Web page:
Like the 1975-76 team before them, this team had no idea it would lose to what would become yet another dynasty in Al Arbour’s Islanders, who would go on to win four consecutive Cups just like the Canadiens did through the late 1970’s.

Still armed with many of the Cup winning Broad Street Bullies with the likes of Clarke, Leach, Barber, and MacLeish, the Flyers were not an old team by any means with additions of young guns like Brian Propp and Ken Linesman. But while they finished second in scoring, they lacked the pedigree of the Cup winning teams’ defense and goaltending.

On top of a young defense and goaltending, the Flyers also ran into the buzz saw that was becoming Arbour’s Islanders. Led by future Hall of Famers Bryan Trottier, Mike Bossy, and Dennis Potvin, the Islanders’ high-powered offense laid teams to waste in the playoffs, outscoring opponents by 22 goals. The Final was a back-and-forth affair as both teams scored early and often, but in the end the Islanders were too deep on offense and their defense led by Potvin was able to hold the Flyers’ offense at bay.

The Islanders went on to win three more Stanley Cups, losing just once in any of their next three victories after the Flyers stole two games from them in 1979-80.

If the Flyers had played the Sabres instead of the Islanders (Sabres lost to Islanders in Semi-Finals), they’d likely have won the Cup as they went 3-0-1 against Buffalo that season.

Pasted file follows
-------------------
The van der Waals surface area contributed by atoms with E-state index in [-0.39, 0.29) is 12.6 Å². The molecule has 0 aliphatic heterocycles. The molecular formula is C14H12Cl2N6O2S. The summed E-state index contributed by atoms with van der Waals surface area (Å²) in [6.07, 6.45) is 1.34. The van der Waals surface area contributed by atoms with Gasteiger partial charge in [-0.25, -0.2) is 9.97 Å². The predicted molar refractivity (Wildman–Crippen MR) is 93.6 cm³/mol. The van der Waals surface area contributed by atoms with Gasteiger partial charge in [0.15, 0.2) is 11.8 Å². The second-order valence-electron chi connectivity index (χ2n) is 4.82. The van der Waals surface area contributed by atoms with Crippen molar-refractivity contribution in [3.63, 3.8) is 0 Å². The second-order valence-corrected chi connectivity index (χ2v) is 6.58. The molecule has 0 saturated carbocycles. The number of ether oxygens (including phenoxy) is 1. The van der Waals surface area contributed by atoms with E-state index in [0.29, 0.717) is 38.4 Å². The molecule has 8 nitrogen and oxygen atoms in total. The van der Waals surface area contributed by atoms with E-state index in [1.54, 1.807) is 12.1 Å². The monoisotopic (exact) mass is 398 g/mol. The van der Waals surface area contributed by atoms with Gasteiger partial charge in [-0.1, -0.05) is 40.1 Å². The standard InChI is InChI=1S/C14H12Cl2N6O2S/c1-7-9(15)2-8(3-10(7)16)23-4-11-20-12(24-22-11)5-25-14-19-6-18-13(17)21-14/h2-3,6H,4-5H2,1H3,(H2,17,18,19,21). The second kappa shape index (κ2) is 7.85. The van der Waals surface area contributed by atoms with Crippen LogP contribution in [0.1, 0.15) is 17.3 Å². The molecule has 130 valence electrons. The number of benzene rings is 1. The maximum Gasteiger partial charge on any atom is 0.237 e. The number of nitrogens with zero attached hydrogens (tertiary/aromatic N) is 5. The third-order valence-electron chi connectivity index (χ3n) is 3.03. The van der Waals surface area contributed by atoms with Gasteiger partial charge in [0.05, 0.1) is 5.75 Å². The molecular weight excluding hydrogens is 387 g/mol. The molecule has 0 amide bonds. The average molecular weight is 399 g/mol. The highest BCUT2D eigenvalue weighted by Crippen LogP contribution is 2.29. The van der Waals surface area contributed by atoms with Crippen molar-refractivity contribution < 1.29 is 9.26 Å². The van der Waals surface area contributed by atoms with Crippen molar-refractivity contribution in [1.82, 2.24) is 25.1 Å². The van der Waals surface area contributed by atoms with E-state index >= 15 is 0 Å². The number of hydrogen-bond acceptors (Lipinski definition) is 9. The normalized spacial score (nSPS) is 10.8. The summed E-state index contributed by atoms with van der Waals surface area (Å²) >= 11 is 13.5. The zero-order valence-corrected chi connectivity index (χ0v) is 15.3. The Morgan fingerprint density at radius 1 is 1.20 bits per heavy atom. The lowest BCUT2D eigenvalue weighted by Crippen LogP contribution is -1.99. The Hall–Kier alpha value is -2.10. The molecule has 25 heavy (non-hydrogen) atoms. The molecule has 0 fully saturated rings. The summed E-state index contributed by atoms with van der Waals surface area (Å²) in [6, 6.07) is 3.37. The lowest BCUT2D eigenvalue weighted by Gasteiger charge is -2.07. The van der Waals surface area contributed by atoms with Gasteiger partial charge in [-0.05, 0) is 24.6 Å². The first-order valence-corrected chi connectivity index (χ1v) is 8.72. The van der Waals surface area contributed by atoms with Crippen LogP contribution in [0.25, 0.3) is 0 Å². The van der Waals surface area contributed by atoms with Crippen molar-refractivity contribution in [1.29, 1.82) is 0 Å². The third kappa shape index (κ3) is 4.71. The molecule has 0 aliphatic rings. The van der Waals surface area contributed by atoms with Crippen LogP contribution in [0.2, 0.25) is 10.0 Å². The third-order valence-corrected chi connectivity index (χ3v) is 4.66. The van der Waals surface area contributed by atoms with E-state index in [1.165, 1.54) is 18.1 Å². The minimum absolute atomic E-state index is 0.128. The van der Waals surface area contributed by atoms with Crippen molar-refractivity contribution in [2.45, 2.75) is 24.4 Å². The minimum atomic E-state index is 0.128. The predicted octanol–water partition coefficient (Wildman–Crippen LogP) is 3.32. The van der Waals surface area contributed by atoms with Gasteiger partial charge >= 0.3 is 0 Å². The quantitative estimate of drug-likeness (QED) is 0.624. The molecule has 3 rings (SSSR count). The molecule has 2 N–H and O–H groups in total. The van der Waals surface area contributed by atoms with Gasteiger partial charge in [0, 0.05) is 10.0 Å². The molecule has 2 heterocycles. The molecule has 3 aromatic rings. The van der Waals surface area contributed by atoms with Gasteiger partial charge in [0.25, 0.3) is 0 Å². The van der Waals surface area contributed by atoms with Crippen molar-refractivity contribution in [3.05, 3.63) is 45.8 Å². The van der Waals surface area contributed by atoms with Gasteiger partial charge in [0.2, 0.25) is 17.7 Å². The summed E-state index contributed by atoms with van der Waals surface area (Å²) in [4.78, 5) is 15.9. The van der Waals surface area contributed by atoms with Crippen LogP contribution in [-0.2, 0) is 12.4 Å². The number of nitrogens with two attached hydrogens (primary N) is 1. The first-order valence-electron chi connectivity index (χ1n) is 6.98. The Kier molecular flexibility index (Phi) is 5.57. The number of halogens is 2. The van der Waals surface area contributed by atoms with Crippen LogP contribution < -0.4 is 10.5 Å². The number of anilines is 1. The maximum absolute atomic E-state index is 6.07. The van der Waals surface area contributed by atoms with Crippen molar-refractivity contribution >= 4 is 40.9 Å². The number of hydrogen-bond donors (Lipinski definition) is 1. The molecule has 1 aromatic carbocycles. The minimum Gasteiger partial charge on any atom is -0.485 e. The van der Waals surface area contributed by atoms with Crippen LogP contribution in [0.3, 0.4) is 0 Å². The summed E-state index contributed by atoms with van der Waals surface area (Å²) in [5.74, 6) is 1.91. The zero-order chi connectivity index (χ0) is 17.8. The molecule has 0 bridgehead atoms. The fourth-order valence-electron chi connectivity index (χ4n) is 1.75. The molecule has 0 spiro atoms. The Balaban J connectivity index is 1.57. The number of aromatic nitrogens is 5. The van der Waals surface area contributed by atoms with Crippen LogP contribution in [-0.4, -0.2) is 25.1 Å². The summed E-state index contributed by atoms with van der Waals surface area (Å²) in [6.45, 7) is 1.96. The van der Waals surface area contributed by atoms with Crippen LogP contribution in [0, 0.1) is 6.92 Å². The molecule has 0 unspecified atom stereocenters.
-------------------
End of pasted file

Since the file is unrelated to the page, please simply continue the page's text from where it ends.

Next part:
1984-85 (Lost in Stanley Cup Final to Edmonton, 4-1)

After failing to advance past the Semi-Finals in any of the four seasons since their loss to the Islanders in 1979-80, the Flyers went for a major shakeup in the form of hiring Mike Keenan behind the bench in 1984-85.

The young team (one roster player above age-29) responded to Iron Mike by winning the Patrick Division with 113 points. Anchored by an offense led by Tim Kerr (98 points) and Brian Propp (97 points), the Flyers finished fourth in goals scored and third in goals allowed as Mark Howe and Brad McCrimmon led an air-tight defense ahead of All-Star netminder Pelle Lindbergh.

The Flyers cruised through the Rangers, Islanders, and Quebec Nordiques (11-2) in the playoffs before meeting the defending Stanley Cup champion Oilers in the Final.

Edmonton was a scoring machine with future Hall of Famers Wayne Gretzky (208 points), Jari Kurri (135 points), Paul Coffey (121 points) leading the way for the highest scoring team in hockey by a mile that year. It didn’t quite matter if Grant Fuhr allowed six goals on any given night as the Oilers would just score eight to 10 themselves —and they often did.

After sweeping Edmonton in the regular season, the Flyers had designs on dethroning the high-powered Oilers with a deep attack, steady defense and all-world goaltending. For at least one game the formula looked pure as the Flyers won game one by a final score of 4-1 with each of the above elements shining through.